Lloyds Banking Group is the UK's biggest banking business by customer accounts, operating under multiple brands including Lloyds, Halifax and Bank of Scotland. It was created in 2009 by the government-brokered merger of what was then Lloyds TSB with failing rival HBOS. That followed a quiet few years for Lloyds TSB in which that once-mighty bank had been overtaken on the global stage by a succession of more aggressive domestic rivals. The opportunity to double in size through the acquisition of HBOS seemed heaven-sent at the time, but the process was to prove far more challenging than either the government or Lloyds TSB's management team had anticipated. The gathering pace of the global financial crisis was such that Lloyds TSB required government assistance to complete the takeover, and hurried due diligence failed to anticipate the true scale of HBOS's appalling financial problems, which continued to bleed red ink throughout the year following the merger. Despite a massive cash call to investors, Lloyds remained dependent on the support of the British Treasury, which had acquired 41% of its equity. Those shares finally began to be sold in 2015. In addition, in recompense for the state aid it had received, Lloyds was forced to spin off part of its retail estate into what is now the entirely separate TSB Bank.
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Who are the competitors of Lloyds Banking Group? See also Financial & Insurance Sector for other companies
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|Lloyds TSB||Scottish Widows|
|Bank of Scotland||Clerical Medical|
Recent stories from Adbrands Weekly Update:
Adbrands Social Media 13th Aug 2018: Earlier this year, British bank Halifax moved on from splicing old Hanna-Barbera TV cartoons into its ads with a raid on the classic movie archives. The Wizard of Oz was the first film adulterated by Adam&Eve DDB to promote Halifax financial services. Now another family favourite - Ghostbusters -undergoes similar treatment. The digital wizardry required to combine new footage with scenes from the movie must already be hard enough. Even tougher was the airbrushing necessary to remove Bill Murray from the resulting film. Unlike Dan Aykroyd and the heirs of the late Harold Ramis, Murray was clearly unwilling to have his likeness co-opted. Who you gonna call? Bill Murray's lawyers probably.
Adbrands Weekly Update 3rd May 2018: Ads of the Week "The Wizard of Halifax". If you love Judy Garland in The Wizard of Oz, you might want to look away at this point... You've probably already seen some of Adam&Eve DDB's past campaigns for UK bank Halifax, which have roped in characters from various Hanna-Barbera cartoons (like Top Cat, Scooby Doo and The Flintstones) and Thunderbirds. They've gone one big step further with this latest rights deal. Yes, it is some form of pop culture sacrilege, we agree. But you have to admire not just the chutzpah - to use an appropriately showbizzy term - of the concept but also the digital, um, wizardry that blends these two worlds so seamlessly. Horrible but also very very clever.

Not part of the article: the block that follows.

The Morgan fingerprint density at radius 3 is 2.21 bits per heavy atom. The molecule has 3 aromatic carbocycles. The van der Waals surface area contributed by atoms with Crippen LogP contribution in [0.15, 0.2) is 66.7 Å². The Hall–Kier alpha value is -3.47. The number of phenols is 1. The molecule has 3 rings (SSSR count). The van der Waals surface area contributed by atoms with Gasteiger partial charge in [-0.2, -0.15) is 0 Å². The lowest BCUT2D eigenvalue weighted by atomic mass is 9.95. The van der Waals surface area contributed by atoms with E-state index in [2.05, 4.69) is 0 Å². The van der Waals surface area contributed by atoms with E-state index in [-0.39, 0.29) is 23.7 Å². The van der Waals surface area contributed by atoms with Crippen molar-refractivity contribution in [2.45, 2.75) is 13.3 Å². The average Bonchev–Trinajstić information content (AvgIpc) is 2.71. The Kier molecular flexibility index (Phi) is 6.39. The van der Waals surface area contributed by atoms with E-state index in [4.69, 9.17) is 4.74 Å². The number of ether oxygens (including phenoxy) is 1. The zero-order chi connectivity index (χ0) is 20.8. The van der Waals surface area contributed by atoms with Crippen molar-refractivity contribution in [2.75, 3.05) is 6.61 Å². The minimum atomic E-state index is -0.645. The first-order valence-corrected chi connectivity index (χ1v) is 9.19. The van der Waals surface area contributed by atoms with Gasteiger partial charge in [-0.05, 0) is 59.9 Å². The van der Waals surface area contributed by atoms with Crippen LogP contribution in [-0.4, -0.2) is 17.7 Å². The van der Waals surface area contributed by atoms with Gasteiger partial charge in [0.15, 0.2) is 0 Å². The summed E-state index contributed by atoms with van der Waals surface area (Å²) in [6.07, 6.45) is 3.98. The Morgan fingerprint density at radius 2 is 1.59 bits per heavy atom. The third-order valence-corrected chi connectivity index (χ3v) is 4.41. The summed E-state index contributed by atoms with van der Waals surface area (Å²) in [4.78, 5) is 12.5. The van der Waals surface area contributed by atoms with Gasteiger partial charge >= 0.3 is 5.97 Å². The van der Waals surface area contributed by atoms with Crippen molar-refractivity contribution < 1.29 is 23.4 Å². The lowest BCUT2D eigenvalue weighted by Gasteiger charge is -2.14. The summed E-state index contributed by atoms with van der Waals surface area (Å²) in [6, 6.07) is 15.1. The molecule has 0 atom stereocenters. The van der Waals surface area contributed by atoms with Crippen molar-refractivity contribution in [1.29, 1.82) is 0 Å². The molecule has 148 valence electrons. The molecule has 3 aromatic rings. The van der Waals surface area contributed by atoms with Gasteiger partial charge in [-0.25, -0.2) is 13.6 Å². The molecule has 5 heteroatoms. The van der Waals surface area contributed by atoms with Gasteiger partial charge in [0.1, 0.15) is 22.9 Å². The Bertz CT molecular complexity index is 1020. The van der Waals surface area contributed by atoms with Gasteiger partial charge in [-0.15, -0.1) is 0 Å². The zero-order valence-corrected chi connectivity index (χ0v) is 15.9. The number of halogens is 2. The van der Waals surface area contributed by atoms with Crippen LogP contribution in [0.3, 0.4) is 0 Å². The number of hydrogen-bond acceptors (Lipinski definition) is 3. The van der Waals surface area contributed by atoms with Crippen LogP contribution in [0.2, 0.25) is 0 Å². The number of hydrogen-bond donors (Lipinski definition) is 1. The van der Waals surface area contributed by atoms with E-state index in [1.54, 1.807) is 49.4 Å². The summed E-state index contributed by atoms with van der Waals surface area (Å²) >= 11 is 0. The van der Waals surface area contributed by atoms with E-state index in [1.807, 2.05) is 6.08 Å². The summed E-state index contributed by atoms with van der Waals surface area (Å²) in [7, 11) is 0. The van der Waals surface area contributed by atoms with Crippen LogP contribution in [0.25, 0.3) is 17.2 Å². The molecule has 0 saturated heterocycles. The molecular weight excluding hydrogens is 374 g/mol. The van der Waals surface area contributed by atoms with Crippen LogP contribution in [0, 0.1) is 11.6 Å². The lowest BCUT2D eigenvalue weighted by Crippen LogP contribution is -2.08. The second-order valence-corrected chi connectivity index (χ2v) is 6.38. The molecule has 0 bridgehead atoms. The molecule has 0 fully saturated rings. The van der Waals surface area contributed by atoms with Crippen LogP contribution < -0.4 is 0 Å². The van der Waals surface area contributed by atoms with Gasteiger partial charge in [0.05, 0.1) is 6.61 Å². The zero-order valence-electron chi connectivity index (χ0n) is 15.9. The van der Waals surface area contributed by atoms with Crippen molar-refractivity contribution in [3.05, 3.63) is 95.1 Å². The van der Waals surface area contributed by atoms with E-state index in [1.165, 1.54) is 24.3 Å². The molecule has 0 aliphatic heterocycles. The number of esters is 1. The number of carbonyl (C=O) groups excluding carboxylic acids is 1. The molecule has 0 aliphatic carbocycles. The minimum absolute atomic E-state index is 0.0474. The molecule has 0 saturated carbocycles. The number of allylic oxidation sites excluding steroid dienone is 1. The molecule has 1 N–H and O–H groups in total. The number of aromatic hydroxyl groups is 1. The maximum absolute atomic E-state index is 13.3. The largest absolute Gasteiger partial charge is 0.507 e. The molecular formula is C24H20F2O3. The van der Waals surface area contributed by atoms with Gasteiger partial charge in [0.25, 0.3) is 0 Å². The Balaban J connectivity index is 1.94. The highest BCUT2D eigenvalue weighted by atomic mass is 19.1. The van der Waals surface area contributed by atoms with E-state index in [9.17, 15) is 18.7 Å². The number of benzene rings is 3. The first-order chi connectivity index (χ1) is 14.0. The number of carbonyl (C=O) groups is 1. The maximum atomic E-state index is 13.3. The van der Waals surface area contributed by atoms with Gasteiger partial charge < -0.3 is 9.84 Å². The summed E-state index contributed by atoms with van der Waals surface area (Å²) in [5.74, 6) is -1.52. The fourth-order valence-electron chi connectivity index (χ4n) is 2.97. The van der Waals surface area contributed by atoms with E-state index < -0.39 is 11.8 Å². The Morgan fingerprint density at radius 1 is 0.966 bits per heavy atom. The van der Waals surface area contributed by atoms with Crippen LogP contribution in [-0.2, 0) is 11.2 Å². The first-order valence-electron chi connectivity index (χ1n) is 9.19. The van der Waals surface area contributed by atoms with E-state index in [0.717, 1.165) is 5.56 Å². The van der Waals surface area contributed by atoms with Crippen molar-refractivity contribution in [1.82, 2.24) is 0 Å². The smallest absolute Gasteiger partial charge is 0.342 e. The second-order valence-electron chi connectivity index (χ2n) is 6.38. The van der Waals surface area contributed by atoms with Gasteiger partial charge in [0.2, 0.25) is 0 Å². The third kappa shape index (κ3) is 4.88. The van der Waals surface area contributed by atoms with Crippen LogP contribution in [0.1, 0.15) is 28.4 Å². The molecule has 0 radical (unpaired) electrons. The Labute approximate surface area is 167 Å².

Adbrands Weekly Update 12th Apr 2018: In the UK, ad executive Richard Warren - formerly the W in DLKW Lowe - is moving client-side to become director of marketing & communications at Lloyds Banking Group under CMO Catherine Kehoe. Warren stayed with Lowe's London outpost following its rebrand to MullenLowe, before moving to WPP last year to lead Greenhouse, GroupM's Lloyds-dedicated media unit. Warren's relationship with Lloyds' brands dates back more than a decade. DLKW was for years the lead creative agency for Halifax before the account moved to A&E DDB.
Adbrands Weekly Update 5th Apr 2018: Ads of the Week: "The Running of the Horses". Call us hard-hearted but we feel Adam&Eve DDB's latest for Lloyds Bank overplays its sentimentality and its determinedly all-inclusive community spirit. Too many boxes ticked without any particular new wrinkle to the overall concept, other than scale. Previous campaigns added a different angle by introducing an individual black horse - Lloyds' long-standing brand mascot - to everyday settings like a hospital or a funeral. This time, A&E go all-in with a whole stable for an equine re-enactment of Chariots of Fire. Only the Vangelis music is missing. It looks spectacular of course, especially that final 30 seconds, thanks to masterful CGI we assume. But somehow there's something lacking; or maybe it's just too much of too much.
Adbrands Weekly Update 22nd Feb 2018: There were mixed results so far for British banks. Lloyds Banking Group celebrated what it called a "landmark year" with net profit up 41% to £3.5bn, despite setting aside another £1.65bn to settle complaints of PPI mis-selling. Total provisions for PPI now total £18.7bn. Total income rose 6% to £18.5bn. HSBC wrote off almost $1.8bn against loans to collapsed UK construction company Carillion and South African retail group Steinhoff and other provisions, and also warned it could face more than $1.5bn in fines for money laundering and tax evasion in its private banking division. Yet even with those exceptional items, net profit more than tripled to $11.9bn on revenues up 11% to $49.7bn. Barclays reported pretax profit of £3.5bn, up 10%, on revenues down 2% to £21.1bn. However US tax reforms and a large loss on the sale of its ABSA division in Africa resulted in a net loss of £1.9bn.
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